An extended state of exception to curb gang violence in El Salvador will conclude today.
The divisive measure resulted in over 50,000 arrests for gang affiliations amid mounting allegations of human rights violations. President Nayib Bukele argues the state of exception is necessary to dismantle gang infrastructure, while advocacy groups say innocent El Salvadorans are being unjustly rounded up in sweeps.
El Salvador ranks as one of the most dangerous Central American countries, with gang violence following the country’s 1979-1992 driving many to emigrate. Bukele’s increasingly authoritarian measures to curb violence and maintain power foster continued resentment among the public, worsening the country’s ongoing instability and jeopardizing critical foreign aid.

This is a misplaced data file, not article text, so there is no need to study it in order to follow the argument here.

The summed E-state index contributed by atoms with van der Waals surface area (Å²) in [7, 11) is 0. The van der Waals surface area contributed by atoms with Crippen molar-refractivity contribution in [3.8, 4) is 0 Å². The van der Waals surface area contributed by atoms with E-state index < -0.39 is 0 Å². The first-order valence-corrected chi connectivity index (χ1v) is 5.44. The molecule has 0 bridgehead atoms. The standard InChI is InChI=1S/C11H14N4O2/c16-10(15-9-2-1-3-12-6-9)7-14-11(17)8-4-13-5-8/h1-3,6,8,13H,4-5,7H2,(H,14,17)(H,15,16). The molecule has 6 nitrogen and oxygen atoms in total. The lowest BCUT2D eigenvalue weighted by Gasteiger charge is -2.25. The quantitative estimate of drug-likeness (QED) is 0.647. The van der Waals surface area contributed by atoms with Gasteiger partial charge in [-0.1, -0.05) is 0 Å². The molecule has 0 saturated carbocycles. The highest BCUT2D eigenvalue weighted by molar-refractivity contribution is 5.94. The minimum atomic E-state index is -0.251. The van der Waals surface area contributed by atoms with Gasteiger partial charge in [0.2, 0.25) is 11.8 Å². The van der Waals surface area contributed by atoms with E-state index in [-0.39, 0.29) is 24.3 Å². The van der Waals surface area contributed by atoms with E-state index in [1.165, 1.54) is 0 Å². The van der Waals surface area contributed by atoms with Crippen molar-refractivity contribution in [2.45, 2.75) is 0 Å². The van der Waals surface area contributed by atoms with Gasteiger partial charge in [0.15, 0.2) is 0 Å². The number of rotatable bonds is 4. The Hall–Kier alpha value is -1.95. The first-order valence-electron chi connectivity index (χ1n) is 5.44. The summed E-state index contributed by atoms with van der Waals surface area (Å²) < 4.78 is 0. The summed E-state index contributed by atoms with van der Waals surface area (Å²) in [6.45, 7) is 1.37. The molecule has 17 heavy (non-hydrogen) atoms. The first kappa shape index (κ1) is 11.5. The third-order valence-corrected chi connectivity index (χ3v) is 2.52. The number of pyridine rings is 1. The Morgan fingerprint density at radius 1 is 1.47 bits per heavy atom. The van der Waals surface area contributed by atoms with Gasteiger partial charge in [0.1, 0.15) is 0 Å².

Bukele will not likely further extend the state of exception, as the state likely nears the limit of incarcerated people it can handle. While his actions may afford Bukele a temporary drop in the crime rite, domestic and international condemnation for his methods will outweigh any positive benefits he could have achieved. In the long run, Bukele’s actions may only lead to further international isolation as any illusion of democracy fades. He likely will enter a self-perpetuating cycle, relying increasingly on authoritarian measures to maintain power against protests provoked by the very same measures.
Jon is a Content Editor and Analyst within the Analysis division of Foreign Brief.